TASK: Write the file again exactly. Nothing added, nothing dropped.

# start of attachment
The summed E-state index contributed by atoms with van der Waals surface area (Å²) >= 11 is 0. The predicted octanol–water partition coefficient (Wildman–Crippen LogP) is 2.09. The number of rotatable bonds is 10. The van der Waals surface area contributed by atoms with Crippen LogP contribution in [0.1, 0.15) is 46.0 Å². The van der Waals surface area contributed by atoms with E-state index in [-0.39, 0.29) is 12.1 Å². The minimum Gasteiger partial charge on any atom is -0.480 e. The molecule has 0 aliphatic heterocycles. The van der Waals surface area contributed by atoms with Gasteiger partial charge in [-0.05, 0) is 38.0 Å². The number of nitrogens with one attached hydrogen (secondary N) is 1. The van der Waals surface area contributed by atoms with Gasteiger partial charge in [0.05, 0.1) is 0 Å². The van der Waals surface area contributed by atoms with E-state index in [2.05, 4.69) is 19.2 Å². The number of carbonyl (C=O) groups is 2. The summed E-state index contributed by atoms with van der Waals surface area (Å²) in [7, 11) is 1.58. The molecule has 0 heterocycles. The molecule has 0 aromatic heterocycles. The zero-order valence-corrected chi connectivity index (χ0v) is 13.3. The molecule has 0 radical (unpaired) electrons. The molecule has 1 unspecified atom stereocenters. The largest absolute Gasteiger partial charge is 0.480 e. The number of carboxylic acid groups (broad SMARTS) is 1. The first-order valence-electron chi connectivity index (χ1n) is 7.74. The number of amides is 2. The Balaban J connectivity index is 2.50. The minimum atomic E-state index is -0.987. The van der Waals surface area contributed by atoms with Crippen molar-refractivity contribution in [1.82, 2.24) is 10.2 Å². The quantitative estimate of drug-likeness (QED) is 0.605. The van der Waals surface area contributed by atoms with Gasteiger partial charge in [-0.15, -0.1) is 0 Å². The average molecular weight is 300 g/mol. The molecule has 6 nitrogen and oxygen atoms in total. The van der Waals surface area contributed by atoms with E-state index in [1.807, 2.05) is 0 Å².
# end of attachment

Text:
The summed E-state index contributed by atoms with van der Waals surface area (Å²) >= 11 is 0. The predicted octanol–water partition coefficient (Wildman–Crippen LogP) is 2.09. The number of rotatable bonds is 10. The van der Waals surface area contributed by atoms with Crippen LogP contribution in [0.1, 0.15) is 46.0 Å². The van der Waals surface area contributed by atoms with E-state index in [-0.39, 0.29) is 12.1 Å². The minimum Gasteiger partial charge on any atom is -0.480 e. The molecule has 0 aliphatic heterocycles. The van der Waals surface area contributed by atoms with Gasteiger partial charge in [-0.05, 0) is 38.0 Å². The number of nitrogens with one attached hydrogen (secondary N) is 1. The van der Waals surface area contributed by atoms with Gasteiger partial charge in [0.05, 0.1) is 0 Å². The van der Waals surface area contributed by atoms with E-state index in [2.05, 4.69) is 19.2 Å². The number of carbonyl (C=O) groups is 2. The summed E-state index contributed by atoms with van der Waals surface area (Å²) in [7, 11) is 1.58. The molecule has 0 heterocycles. The molecule has 0 aromatic heterocycles. The zero-order valence-corrected chi connectivity index (χ0v) is 13.3. The molecule has 0 radical (unpaired) electrons. The molecule has 1 unspecified atom stereocenters. The largest absolute Gasteiger partial charge is 0.480 e. The number of carboxylic acid groups (broad SMARTS) is 1. The first-order valence-electron chi connectivity index (χ1n) is 7.74. The number of amides is 2. The Balaban J connectivity index is 2.50. The minimum atomic E-state index is -0.987. The van der Waals surface area contributed by atoms with Crippen molar-refractivity contribution in [1.82, 2.24) is 10.2 Å². The quantitative estimate of drug-likeness (QED) is 0.605. The van der Waals surface area contributed by atoms with Gasteiger partial charge in [-0.15, -0.1) is 0 Å². The average molecular weight is 300 g/mol. The molecule has 6 nitrogen and oxygen atoms in total. The van der Waals surface area contributed by atoms with E-state index in [1.807, 2.05) is 0 Å².